Health Care Blind Spots on Both Sides
One thing Americans and Canadians can agree on is we don't want each other's health care systems. In truth, most Americans don't know how Canada's system works and Canadians don't know much about the U.S. system.
What Americans know has come mainly from the negative talking points of politicians and others who have argued for years against national health insurance. Two decades ago, the New York Times reported Canadian women had to wait for Pap smears, a point vigorously refuted by the Canadian ambassador who shot back in a letter to the Times editor: "You, and Americans generally, are free to decide whatever health care system to choose, avoid or adapt, but the choice is not assisted by opinions unrelated to fact."
Yes, there are waiting lists for some services -- but, no, Canadians are not coming across the border in droves to get American care.
There's misinformation among Canadians, too. Wherever I went, Canadians told me they thought, mostly based on what they said they heard on CNN and Fox, that Obamacare meant America was getting universal health coverage like their country has.
When I explained the law was just another patch on a patchwork quilt of coverage, and the Congressional Budget Office estimated last year there would still be some 30 million people without insurance, the reaction was "the news media didn't tell us that."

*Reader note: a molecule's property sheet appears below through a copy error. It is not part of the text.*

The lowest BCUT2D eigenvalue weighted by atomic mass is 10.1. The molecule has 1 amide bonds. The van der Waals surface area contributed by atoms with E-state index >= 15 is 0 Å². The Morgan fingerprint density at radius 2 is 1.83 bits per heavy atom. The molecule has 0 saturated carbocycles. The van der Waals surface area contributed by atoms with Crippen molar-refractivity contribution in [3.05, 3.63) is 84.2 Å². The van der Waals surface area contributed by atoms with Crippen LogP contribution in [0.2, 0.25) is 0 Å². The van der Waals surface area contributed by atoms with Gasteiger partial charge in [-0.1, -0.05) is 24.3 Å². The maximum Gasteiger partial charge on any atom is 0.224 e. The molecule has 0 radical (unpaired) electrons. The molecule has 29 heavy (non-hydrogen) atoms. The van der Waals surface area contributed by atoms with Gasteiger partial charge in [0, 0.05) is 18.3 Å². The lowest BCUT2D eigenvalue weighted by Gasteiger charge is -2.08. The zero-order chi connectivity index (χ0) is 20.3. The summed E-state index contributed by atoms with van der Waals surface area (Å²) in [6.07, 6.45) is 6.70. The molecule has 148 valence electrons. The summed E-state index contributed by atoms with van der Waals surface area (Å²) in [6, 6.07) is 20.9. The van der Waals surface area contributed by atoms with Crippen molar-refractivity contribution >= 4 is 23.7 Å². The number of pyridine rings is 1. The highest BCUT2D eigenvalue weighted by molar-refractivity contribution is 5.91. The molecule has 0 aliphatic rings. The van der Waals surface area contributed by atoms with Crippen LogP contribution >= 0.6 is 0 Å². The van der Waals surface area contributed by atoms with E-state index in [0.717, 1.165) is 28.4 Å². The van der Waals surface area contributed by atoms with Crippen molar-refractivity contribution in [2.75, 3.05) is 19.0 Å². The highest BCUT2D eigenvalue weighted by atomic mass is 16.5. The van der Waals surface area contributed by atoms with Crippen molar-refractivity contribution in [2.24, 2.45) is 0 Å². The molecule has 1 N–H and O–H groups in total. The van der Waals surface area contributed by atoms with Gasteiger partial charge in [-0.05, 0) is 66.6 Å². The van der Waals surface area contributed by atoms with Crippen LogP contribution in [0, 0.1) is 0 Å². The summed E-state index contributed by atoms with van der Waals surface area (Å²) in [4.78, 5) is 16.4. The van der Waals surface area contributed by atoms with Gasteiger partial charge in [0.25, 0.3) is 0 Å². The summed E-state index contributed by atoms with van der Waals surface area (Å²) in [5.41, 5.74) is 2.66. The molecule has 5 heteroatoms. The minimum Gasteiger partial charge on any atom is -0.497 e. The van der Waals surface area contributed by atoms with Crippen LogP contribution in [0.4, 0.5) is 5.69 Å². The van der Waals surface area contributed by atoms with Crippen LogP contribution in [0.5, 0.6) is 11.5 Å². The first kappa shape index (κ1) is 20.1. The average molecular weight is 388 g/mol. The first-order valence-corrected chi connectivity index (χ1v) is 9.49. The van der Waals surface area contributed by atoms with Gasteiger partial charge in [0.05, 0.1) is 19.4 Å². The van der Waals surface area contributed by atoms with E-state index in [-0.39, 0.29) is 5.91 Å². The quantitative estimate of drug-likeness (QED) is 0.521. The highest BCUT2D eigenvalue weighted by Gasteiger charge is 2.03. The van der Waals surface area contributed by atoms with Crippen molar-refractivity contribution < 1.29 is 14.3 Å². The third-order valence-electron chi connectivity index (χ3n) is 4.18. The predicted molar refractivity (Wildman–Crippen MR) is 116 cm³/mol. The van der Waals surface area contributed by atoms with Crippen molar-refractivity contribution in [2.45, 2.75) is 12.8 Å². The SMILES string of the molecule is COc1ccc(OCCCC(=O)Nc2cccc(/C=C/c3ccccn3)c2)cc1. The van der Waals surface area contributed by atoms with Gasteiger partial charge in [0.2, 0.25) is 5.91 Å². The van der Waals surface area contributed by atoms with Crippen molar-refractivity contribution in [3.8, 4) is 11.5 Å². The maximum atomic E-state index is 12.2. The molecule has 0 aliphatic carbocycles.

Separating fact from opinion was something I tried to do as I travelled across Canada while visiting recently. In some ways, the Canadian system is very different from U.S. health care. In other ways, it's very much the same and faces similar challenges.
Although the Affordable Care Act in the U.S. calls for more people to have health insurance by offering subsidies and mandating all Americans have it or face penalties, the concept of universality is still a far distant goal. The Canada Health Act, on the other hand, calls for universality -- all residents must be covered by the public insurance plan run by their province on uniform terms and conditions. They have coverage wherever they are treated in their home province, and there's none of this stuff about limiting the doctors and hospitals patients can use as a condition of getting full benefits. In Canada, there are no financial barriers to care at the point of service as there are in the U.S.
Canadians don't pay co-insurance of 30 per cent or 50 per cent if they have an outpatient procedure or go to an urgent care clinic, charges that are increasingly common in the U.S. They don't worry about paying a gigantic bill if they happen to use an out-of-network doctor or hospital. Their publicly funded system bases patients' access to medical services on need, not on ability to pay. …